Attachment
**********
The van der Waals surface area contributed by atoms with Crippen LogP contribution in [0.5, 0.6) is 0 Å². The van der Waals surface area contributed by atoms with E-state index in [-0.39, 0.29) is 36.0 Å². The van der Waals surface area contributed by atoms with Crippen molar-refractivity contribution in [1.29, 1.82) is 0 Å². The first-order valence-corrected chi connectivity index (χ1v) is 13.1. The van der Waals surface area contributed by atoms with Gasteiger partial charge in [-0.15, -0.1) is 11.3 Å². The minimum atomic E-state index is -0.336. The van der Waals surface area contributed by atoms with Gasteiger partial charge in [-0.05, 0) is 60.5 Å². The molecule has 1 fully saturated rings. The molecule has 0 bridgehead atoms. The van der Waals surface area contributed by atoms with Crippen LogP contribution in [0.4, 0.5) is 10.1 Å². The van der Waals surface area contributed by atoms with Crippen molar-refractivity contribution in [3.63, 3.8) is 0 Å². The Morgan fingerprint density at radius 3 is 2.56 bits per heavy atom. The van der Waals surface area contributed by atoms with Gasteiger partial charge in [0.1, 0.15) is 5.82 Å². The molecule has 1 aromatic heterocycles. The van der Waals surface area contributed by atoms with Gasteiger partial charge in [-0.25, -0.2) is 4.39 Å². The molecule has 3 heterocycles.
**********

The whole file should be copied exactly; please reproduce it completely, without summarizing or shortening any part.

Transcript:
The van der Waals surface area contributed by atoms with Crippen LogP contribution in [0.5, 0.6) is 0 Å². The van der Waals surface area contributed by atoms with E-state index in [-0.39, 0.29) is 36.0 Å². The van der Waals surface area contributed by atoms with Crippen molar-refractivity contribution in [1.29, 1.82) is 0 Å². The first-order valence-corrected chi connectivity index (χ1v) is 13.1. The van der Waals surface area contributed by atoms with Gasteiger partial charge in [-0.15, -0.1) is 11.3 Å². The minimum atomic E-state index is -0.336. The van der Waals surface area contributed by atoms with Gasteiger partial charge in [-0.05, 0) is 60.5 Å². The molecule has 1 fully saturated rings. The molecule has 0 bridgehead atoms. The van der Waals surface area contributed by atoms with Crippen LogP contribution in [0.4, 0.5) is 10.1 Å². The van der Waals surface area contributed by atoms with Crippen molar-refractivity contribution in [3.63, 3.8) is 0 Å². The Morgan fingerprint density at radius 3 is 2.56 bits per heavy atom. The van der Waals surface area contributed by atoms with Gasteiger partial charge in [0.1, 0.15) is 5.82 Å². The molecule has 1 aromatic heterocycles. The van der Waals surface area contributed by atoms with Gasteiger partial charge in [-0.25, -0.2) is 4.39 Å². The molecule has 3 heterocycles.